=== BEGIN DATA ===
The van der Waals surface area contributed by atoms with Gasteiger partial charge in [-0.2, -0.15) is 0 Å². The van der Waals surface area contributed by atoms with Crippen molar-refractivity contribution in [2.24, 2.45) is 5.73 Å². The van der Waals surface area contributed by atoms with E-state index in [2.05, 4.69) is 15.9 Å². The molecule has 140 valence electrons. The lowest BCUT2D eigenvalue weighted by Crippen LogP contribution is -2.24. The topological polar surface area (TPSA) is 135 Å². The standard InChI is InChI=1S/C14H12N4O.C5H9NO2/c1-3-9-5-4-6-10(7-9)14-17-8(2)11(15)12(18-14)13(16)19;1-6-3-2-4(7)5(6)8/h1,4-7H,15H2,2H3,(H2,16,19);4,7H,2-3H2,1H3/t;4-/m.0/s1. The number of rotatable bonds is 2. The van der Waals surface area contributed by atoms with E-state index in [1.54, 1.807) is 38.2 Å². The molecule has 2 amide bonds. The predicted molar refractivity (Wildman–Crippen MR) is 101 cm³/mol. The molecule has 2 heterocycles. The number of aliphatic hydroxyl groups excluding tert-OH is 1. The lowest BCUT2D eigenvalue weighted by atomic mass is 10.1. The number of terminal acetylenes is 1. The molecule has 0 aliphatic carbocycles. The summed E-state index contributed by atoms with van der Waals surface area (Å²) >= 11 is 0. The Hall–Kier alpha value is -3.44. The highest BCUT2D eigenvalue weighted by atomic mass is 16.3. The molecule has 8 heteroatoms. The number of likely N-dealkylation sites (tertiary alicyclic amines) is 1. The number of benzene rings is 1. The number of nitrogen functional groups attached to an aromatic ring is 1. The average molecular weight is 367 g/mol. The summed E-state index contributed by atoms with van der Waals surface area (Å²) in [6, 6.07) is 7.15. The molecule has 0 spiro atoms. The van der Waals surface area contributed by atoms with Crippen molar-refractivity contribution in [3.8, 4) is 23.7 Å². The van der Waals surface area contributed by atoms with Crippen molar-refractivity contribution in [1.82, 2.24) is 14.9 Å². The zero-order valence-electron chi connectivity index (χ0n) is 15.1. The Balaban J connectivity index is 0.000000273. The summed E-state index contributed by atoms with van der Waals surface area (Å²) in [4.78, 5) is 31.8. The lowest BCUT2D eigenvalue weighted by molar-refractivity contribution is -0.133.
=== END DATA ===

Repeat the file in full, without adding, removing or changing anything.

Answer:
The van der Waals surface area contributed by atoms with Gasteiger partial charge in [-0.2, -0.15) is 0 Å². The van der Waals surface area contributed by atoms with Crippen molar-refractivity contribution in [2.24, 2.45) is 5.73 Å². The van der Waals surface area contributed by atoms with E-state index in [2.05, 4.69) is 15.9 Å². The molecule has 140 valence electrons. The lowest BCUT2D eigenvalue weighted by Crippen LogP contribution is -2.24. The topological polar surface area (TPSA) is 135 Å². The standard InChI is InChI=1S/C14H12N4O.C5H9NO2/c1-3-9-5-4-6-10(7-9)14-17-8(2)11(15)12(18-14)13(16)19;1-6-3-2-4(7)5(6)8/h1,4-7H,15H2,2H3,(H2,16,19);4,7H,2-3H2,1H3/t;4-/m.0/s1. The number of rotatable bonds is 2. The van der Waals surface area contributed by atoms with E-state index in [1.54, 1.807) is 38.2 Å². The molecule has 2 amide bonds. The predicted molar refractivity (Wildman–Crippen MR) is 101 cm³/mol. The molecule has 2 heterocycles. The number of aliphatic hydroxyl groups excluding tert-OH is 1. The lowest BCUT2D eigenvalue weighted by atomic mass is 10.1. The number of terminal acetylenes is 1. The molecule has 0 aliphatic carbocycles. The summed E-state index contributed by atoms with van der Waals surface area (Å²) >= 11 is 0. The Hall–Kier alpha value is -3.44. The highest BCUT2D eigenvalue weighted by atomic mass is 16.3. The molecule has 8 heteroatoms. The number of likely N-dealkylation sites (tertiary alicyclic amines) is 1. The number of benzene rings is 1. The number of nitrogen functional groups attached to an aromatic ring is 1. The average molecular weight is 367 g/mol. The summed E-state index contributed by atoms with van der Waals surface area (Å²) in [6, 6.07) is 7.15. The molecule has 0 spiro atoms. The van der Waals surface area contributed by atoms with Crippen molar-refractivity contribution in [3.8, 4) is 23.7 Å². The van der Waals surface area contributed by atoms with Crippen molar-refractivity contribution in [1.82, 2.24) is 14.9 Å². The zero-order valence-electron chi connectivity index (χ0n) is 15.1. The Balaban J connectivity index is 0.000000273. The summed E-state index contributed by atoms with van der Waals surface area (Å²) in [4.78, 5) is 31.8. The lowest BCUT2D eigenvalue weighted by molar-refractivity contribution is -0.133.